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could be so blind as not to observe your frequent absencé, or that I should not feel uneasy when I was at home alone', whilst you have been here chatting with Monsieur ? The quantities of bread', too, which you have been in the habit of carrying off”, have excited my suspicions; but“, Toinetté, how could you think of permitting this gentleman to remain here so long in the midst of so much mis ery'? Had you told me of his being here, I would at once have found him an equally sāfe“, and more commodious retreat.”

“My good sir'," interrupted Monsieur Passot with great emotion', " it was not the fault of this dear child', for I have uniformly resisted her entreaties to take me to your homé, through my fear of bringing you into difficulty or danger. I have suffered so much', that I would not willingly bring another into similar trouble.”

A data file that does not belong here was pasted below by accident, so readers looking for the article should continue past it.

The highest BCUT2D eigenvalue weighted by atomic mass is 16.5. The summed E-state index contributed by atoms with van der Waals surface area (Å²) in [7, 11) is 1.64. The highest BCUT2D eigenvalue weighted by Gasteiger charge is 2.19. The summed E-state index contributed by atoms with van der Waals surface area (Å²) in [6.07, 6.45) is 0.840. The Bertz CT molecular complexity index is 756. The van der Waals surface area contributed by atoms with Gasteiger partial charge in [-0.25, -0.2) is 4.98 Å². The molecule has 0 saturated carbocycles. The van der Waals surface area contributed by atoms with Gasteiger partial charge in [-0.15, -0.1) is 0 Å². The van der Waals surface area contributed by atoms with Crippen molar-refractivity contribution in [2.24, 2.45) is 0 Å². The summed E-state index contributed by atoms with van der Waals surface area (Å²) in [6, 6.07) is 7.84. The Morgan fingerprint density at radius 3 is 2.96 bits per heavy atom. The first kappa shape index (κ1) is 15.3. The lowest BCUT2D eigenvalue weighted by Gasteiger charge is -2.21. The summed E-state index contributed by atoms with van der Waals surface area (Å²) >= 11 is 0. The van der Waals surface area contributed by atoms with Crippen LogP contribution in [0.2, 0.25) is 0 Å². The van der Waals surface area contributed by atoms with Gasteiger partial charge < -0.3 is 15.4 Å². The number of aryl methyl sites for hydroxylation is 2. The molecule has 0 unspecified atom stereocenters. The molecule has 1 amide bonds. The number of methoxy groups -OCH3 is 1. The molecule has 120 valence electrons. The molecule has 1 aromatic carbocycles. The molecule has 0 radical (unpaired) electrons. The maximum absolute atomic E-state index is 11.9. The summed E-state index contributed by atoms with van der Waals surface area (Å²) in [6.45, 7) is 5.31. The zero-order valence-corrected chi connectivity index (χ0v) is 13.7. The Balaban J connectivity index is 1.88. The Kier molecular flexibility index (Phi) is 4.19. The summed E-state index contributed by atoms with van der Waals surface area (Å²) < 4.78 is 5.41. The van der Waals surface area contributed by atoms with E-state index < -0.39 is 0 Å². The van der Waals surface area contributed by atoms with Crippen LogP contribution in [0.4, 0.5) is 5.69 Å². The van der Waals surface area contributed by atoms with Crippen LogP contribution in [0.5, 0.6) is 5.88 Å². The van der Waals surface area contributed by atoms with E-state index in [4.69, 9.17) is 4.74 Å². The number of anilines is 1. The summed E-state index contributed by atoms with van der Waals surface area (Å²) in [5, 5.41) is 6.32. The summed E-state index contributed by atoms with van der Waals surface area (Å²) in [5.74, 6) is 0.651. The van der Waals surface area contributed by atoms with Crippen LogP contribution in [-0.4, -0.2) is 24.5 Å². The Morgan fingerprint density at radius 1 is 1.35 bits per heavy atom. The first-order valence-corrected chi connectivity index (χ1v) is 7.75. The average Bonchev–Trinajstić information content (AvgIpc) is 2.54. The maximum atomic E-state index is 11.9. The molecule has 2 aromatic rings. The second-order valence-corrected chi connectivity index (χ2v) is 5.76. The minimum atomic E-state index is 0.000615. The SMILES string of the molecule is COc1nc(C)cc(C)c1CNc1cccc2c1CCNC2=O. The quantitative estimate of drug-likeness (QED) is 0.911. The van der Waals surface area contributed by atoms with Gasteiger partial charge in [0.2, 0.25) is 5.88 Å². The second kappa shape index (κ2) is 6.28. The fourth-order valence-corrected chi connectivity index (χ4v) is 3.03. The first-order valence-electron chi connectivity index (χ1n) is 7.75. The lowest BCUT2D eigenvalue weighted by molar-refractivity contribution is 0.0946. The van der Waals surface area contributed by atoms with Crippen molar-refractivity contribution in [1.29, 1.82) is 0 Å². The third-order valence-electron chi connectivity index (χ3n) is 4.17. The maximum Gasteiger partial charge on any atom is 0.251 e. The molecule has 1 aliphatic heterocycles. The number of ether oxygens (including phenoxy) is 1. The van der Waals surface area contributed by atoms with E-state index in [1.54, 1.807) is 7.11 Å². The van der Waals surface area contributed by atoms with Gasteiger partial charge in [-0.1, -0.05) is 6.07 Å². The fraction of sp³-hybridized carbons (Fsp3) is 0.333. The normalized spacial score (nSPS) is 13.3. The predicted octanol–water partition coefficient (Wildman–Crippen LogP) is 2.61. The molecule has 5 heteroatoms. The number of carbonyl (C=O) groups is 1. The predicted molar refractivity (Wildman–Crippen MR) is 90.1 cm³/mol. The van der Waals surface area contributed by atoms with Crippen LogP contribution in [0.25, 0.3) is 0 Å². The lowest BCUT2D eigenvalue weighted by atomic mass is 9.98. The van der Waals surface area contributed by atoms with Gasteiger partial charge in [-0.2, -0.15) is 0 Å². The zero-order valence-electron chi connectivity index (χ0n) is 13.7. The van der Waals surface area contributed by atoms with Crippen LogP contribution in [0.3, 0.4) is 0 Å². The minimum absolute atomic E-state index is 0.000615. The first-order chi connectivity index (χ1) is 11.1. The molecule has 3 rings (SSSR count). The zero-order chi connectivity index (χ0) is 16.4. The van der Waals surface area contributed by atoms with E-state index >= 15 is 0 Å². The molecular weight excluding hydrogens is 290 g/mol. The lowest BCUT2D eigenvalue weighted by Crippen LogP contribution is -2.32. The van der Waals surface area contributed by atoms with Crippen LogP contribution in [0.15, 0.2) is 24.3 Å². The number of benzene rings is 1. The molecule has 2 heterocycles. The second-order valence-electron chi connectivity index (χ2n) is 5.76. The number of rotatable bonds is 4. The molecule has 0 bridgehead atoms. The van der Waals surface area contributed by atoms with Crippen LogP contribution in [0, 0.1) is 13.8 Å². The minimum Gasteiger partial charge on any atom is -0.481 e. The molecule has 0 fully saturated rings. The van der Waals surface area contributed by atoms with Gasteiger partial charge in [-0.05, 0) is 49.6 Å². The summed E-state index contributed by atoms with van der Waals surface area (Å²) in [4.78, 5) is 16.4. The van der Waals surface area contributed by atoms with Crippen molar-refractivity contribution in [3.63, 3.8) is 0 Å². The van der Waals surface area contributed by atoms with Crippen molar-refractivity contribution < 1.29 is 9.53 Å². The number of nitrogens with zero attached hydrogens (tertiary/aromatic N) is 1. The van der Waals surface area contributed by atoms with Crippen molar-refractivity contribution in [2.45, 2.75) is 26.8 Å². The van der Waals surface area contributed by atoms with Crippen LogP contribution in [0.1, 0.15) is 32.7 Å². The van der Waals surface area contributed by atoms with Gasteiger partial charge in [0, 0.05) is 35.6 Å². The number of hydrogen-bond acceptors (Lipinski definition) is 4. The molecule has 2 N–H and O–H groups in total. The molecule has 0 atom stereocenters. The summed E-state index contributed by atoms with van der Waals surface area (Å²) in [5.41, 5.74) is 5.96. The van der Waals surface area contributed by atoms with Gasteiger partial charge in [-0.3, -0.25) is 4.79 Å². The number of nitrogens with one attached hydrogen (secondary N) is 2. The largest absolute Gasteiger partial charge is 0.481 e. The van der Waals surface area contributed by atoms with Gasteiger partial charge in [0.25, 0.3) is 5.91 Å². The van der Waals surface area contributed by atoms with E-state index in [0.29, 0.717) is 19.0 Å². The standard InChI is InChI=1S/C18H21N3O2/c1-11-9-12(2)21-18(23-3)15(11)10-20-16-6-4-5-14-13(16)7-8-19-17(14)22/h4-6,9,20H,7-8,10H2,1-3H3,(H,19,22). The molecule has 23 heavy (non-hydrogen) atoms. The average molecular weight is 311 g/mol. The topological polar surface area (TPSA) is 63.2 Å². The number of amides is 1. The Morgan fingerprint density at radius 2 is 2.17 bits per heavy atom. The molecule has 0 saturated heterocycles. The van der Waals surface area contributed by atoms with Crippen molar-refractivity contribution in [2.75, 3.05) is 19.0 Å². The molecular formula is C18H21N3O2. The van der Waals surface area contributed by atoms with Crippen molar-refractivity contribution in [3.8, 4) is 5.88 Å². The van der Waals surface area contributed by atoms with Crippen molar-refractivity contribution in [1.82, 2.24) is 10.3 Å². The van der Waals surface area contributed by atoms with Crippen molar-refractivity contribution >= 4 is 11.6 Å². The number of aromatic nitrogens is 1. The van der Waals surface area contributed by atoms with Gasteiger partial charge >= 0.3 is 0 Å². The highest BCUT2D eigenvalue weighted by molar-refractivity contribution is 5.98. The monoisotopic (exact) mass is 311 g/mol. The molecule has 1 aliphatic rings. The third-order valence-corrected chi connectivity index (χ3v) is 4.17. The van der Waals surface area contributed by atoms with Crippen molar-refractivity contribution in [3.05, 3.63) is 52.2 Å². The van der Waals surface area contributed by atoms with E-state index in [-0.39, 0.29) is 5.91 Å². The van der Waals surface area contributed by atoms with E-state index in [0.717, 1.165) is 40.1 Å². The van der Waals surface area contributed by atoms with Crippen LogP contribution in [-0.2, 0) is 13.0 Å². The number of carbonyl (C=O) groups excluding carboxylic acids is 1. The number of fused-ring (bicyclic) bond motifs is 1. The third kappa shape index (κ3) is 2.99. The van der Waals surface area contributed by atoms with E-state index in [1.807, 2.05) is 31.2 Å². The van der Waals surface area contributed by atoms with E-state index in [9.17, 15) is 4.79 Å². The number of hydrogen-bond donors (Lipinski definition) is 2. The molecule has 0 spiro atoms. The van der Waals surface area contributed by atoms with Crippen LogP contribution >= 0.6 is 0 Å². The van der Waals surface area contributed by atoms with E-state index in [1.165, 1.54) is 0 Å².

“ If that' be all your fear',” replied the miller', with a smilé, "you may set your mind at rest. I shall run no risks; and even if I should', I have, at most”, but one life to losè, and that I shall gladly endanger to serve my suffering fellow-creatures. No : you must not stay here. This evening', at dusk', Toinette shall come for you. A few days ago, I was obliged to dismiss my assistant', who was an idle fellow. You shall take his placé, and do his work when you are able; but we will first rid you of this long beard', which would make you look more like a Capuchin friar' than a miller's man; and having arrayed you in one of my dresses', all suspicion will be lulled', and by the assistance of Providencé, all will go on securely and well. But I must leave you now"; farewell", Monsieur', for the present', and at night-fall" I shall expect to see you at my mill."